The Natural HR Theory by Dr IVNS Raju

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MEANWHILE, the young emperor was called to active efforts in the field. The surrender of Gwalior and the annexation of Jaunpur had strengthened Akbar’s frontiers : he was now determined to undertake the conquest of Malwa, a kingdom ruled over by a lover of wine and song and music, Baz Bahadur; and Maham Anaga’s son, Adham Khan, was put in command of the expedition. Baz Bahadur’s favourite wife, Rupmati, was famous for her charm and beauty. Their loves have been celebrated in song, and are the theme of many an Indian painting. We see them riding together among the hills by moonlight, or resting by the mountain streams. Before the battle which decided his fate, Baz Bahadur had given commands, according to Indian custom, that in the event of his defeat the lovely Rupmati should be killed with his other wives and concubines, so that they should not fall into his enemies’ hands. He was defeated. Just as the victorious troops entered, Rupati was stabbed but still lived. Adham Khan sent to search for her, and tried to take her for his own, but she poisoned herself to escape him. Adham Khan also kept bac the women and the spoils he had captured, instead of sending them to court, and massacred the defeated population with a bloodthirsty delight.

Akbar was enraged, and took swift measures. Leaving Agra in haste, he surprised the delinquent general, who behave ‘like a bewildered moth’ and humbly prostrated himself. His mother, Maham Anaga, hurried after Akbar to smooth matters over, and succeeded for the moment. She scolded her son and forced him to make reparation. But Adham Khan was incorrigible. He bribed his mother’s servants to let him steal two special beauties from the harem of Baz Bahadur who had passed into Akbar’s harem, thinking that in the bustle of departure it would not be noticed. But he was found out, and the women were sent for by Akbar. Maham, afraid that if they came before the emperor her son’s treachery would be disclosed, had them both put secretly to death. It speaks much for this woman’s extraordinary plausibility and her ascendancy over Akbar that he condoned this cruel murder, though perhaps he never forgot it.

On the way home a tigress with five cubs came out of the jungle in the path of the royal cavalcade. Akbar at once encountered it alone, and while his escort turned pale and sweated with apprehension, killed it with a single blow of his sword.

At this time Akbar began a habit of disguising himself from time to time and mixing with his subjects in order to hear their opinion of things. On one such occasion, when there was great assemblage of pilgrims and others near Agra, he went among the crowd by night ‘contemplating humanity’, and was recognized by a vagabond. Instantly distorting his features and squiting with his eyes, he completely changed his appearance : the vagabond’s surmise was discredited, and the emperor quietly stole away.

These nocturnal adventures were in keeping with Akbar’s boundless curiosity. But it was something more than curiosity. Surrounded by flatterers and intriguers, he could not expect to know the truth unless he sought it out for himself. He was not yet twenty; but he meant to rule, and in order to rule wisely, he must understand the condition of the people. In spite of his outward devotion to sport and hunting, it is clear that he was thinking deeply and paid far more attention to state affairs than he let his courtiers know. Maham Anaga still regarded herself as virtual prime minister. But in 1561 she and her party received a severe check.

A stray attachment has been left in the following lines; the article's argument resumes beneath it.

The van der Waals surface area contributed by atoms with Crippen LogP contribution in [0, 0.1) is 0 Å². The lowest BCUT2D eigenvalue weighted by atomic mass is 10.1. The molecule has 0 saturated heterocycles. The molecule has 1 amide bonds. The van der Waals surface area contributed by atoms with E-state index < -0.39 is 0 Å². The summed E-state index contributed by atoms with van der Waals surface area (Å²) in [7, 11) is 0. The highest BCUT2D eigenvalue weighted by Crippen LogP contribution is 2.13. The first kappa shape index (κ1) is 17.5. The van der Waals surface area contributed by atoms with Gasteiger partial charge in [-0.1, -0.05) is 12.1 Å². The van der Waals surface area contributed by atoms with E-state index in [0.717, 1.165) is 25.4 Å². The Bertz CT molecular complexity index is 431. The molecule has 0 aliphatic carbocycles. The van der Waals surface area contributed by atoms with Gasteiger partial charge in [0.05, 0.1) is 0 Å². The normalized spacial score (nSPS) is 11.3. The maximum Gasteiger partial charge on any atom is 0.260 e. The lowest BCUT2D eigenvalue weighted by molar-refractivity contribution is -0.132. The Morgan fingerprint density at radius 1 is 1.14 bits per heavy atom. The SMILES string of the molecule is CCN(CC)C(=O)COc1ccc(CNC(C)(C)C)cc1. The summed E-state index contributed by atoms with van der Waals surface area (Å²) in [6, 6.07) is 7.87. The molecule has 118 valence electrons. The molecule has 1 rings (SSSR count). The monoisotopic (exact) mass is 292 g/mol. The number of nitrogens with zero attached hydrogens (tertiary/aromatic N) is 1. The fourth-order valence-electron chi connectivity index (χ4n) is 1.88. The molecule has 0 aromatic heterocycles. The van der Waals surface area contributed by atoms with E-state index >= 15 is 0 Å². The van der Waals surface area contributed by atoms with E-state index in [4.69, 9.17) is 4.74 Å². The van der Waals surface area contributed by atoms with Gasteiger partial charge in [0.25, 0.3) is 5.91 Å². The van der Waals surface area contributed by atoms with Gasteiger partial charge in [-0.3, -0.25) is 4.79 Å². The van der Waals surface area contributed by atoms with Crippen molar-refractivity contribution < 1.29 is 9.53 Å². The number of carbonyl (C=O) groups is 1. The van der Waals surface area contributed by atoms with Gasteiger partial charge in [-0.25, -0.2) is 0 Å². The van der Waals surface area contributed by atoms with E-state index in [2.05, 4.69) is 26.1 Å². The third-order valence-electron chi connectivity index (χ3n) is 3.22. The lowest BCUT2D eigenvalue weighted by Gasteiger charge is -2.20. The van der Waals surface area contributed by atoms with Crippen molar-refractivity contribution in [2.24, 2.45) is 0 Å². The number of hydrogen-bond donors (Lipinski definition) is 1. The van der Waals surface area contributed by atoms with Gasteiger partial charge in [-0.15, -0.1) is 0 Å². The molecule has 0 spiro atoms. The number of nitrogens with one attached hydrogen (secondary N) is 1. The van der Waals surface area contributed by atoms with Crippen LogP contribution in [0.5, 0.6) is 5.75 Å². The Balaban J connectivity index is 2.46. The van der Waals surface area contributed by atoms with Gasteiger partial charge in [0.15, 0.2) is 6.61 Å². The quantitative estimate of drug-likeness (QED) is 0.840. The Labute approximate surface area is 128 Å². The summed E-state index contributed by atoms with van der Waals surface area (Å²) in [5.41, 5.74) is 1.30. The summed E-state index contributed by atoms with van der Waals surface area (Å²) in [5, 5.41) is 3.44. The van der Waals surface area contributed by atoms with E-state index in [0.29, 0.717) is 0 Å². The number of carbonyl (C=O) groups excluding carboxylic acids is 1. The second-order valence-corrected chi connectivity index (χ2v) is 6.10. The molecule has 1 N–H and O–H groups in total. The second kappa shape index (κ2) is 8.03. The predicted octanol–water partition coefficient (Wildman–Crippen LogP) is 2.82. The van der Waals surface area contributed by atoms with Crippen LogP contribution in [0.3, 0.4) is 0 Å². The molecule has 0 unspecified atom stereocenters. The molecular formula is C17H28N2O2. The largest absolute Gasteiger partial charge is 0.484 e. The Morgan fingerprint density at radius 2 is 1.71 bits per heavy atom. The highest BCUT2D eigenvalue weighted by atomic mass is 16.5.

Shams ud-Din Khan arrived from Kabul and was given control of political, financial, and military affairs. Maham was superseded. At the same time her brutal son, Adham Khan, was recalled from the government of Malwa. Apparently Akbar wished to reform him and to have him under his eye. But he had not been long in Agra when he surpassed, in a supreme outrage, all his former audacities. On a day in May 1561 Akbar was asleep in his harem, adjoining the hall where the new prime minister, Shams ud-Din, was engaged in public business with other officials. To them strode in Adham Khan with a gang behind him : heedless of their courtesies, he advanced with loud and insolent threats. Then he signed to two of his followers : they set upon Shams ud-Din with their swords : he ran out, was again struck, and fell dead. The noise roused Akbar. Already Adham Khan was at Akbar’s door, bent on a greater murder; but the door was bolted and guarded. Akbar had been told of what had happened, and went out by another way. He saw the blood-stained corpse.

The two met on the terrace. Adham Khan tried to seize the emperor’s sword, but Akbar felled him with his fist. The, terrible in his rage, he ordered his men to bind and take up the senseless miscreant and throw him from the terrace. But the men were timid, and fear made them half-hearted in the business. Adham Khan was found below, still breathing. He was carried up and again flung headlong; his neck was broken and his brains scattered.

Akbar retired to his harem. Maham Anaga, hearing that her son had committed an outrage and had been imprisoned, rose terrified from a sick-bed and came in supplication to the emperor. Akbar spoke briefly : “Adham Khan killed our minister; we have punished him.’ The wretched woman still did not know that her son was dead. She could only murmur, ‘You did well.’ A litter after, she learnt the truth. ‘How was he killed?” she asked. ‘We don’t know,” they answered ‘but there is the mark of a mace on his face.” The mace was Akbar’s fist. Maham did not dare to complain openly, but ‘inwardly she was wounded by a thousand deadly blows.’ She shut herself up and wept; her illness grew worse, and in six weeks she was dead. Akbar was free at last to govern in reality.


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